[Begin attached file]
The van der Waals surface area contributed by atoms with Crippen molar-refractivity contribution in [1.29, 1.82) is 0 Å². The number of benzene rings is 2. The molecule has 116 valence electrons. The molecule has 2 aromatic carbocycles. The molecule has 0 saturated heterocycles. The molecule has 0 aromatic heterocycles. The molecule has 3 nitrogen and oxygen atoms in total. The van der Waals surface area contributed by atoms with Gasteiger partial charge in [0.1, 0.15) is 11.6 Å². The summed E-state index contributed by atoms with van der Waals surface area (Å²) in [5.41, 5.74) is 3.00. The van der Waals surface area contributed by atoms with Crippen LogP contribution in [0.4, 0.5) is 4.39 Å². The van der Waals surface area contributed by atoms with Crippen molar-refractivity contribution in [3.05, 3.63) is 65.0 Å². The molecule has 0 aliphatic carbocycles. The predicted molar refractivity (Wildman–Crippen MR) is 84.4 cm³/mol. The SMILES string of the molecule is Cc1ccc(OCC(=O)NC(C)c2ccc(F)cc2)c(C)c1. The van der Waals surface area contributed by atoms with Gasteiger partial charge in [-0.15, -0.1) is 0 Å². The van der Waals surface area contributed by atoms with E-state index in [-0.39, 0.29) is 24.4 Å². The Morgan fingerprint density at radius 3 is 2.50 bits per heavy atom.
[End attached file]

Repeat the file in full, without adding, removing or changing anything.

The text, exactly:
The van der Waals surface area contributed by atoms with Crippen molar-refractivity contribution in [1.29, 1.82) is 0 Å². The number of benzene rings is 2. The molecule has 116 valence electrons. The molecule has 2 aromatic carbocycles. The molecule has 0 saturated heterocycles. The molecule has 0 aromatic heterocycles. The molecule has 3 nitrogen and oxygen atoms in total. The van der Waals surface area contributed by atoms with Gasteiger partial charge in [0.1, 0.15) is 11.6 Å². The summed E-state index contributed by atoms with van der Waals surface area (Å²) in [5.41, 5.74) is 3.00. The van der Waals surface area contributed by atoms with Crippen LogP contribution in [0.4, 0.5) is 4.39 Å². The van der Waals surface area contributed by atoms with Crippen molar-refractivity contribution in [3.05, 3.63) is 65.0 Å². The molecule has 0 aliphatic carbocycles. The predicted molar refractivity (Wildman–Crippen MR) is 84.4 cm³/mol. The SMILES string of the molecule is Cc1ccc(OCC(=O)NC(C)c2ccc(F)cc2)c(C)c1. The van der Waals surface area contributed by atoms with Gasteiger partial charge in [-0.15, -0.1) is 0 Å². The van der Waals surface area contributed by atoms with E-state index in [-0.39, 0.29) is 24.4 Å². The Morgan fingerprint density at radius 3 is 2.50 bits per heavy atom.